Jump directly to the content
magcover

Already a subscriber?

Home > Trend Watch > 2013 > October 21 > The U.S. Isn't as Divided as People Think

Trend Watch

Perspective on the buzz

The U.S. Government's shutdown left many Americans jaded at the government's ineffectual political breakdown and partisan division. The feeling for many is that the current state of Washington politics represents the makeup of the U.S.—sharply divided along relatively traditional left/right lines.

Reality is different, though. The map that most people would color blue or red is actually remarkably … purplish. A survey from NBC news and Esquire magazine found that a majority of the country (51%) is in the political "middle"—a category usually estimated at around 20%.

The survey concludes that this chewy "center" stands for these issues:

  • Personal liberty - Essentially libertarian, against gun control, pro-choice, pro-gay marriage, in favor of decriminalizing marijuana.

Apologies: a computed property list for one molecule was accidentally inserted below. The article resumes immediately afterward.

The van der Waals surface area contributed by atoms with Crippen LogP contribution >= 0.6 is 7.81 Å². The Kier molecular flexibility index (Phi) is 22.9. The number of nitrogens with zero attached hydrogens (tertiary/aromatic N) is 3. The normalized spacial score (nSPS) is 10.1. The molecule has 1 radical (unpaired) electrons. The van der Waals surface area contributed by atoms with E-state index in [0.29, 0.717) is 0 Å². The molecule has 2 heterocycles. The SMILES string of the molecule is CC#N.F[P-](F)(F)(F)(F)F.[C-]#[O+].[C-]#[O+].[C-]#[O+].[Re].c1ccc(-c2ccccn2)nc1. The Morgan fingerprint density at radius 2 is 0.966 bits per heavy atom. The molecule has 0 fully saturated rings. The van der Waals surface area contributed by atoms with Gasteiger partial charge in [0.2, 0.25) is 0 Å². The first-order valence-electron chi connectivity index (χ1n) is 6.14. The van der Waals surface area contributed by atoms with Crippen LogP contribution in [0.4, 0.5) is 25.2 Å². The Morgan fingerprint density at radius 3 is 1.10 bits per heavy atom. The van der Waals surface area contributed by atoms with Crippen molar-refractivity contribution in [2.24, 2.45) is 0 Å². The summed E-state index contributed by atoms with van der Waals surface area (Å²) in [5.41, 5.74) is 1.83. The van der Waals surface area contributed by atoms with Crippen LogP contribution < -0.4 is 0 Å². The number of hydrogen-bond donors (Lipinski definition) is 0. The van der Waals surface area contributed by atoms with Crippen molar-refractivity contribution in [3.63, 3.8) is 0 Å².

• U.S. Isolation - The center leans against the U.S. "being the world's policeman," is war-weary, and for cutting defense spending.
  • Wealth Reform - Most want taxes raised on people who make more than $1 million a year. But they also trend "anti-regulation," in favor of oil drilling without government intervention.
  • Personal merit - It's concluded that the center is in favor of perceived fairness, whether in marriage (they're pro-gay marriage) or college admissions (they're against affirmative action).

What does that mean for pastors? Don't assume anymore that your congregation breaks down into traditional Democratic or Republican groups. Those labels have failed.

Related Topics:ResearchTrends
Posted: October 21, 2013; All posts for week of October 21, 2013

Subscribe to read more

Subscribe Today!

  • Monthly issues on web and iPad
  • Web exclusives and archives on Leadership Journal.net
  • Quarterly print issues

Print subscriber? Activate your online account for complete access.

Editor's Pick
Changing Notions of Community

Changing Notions of Community

Guiding church in a time of declining attendance.
Sister Sites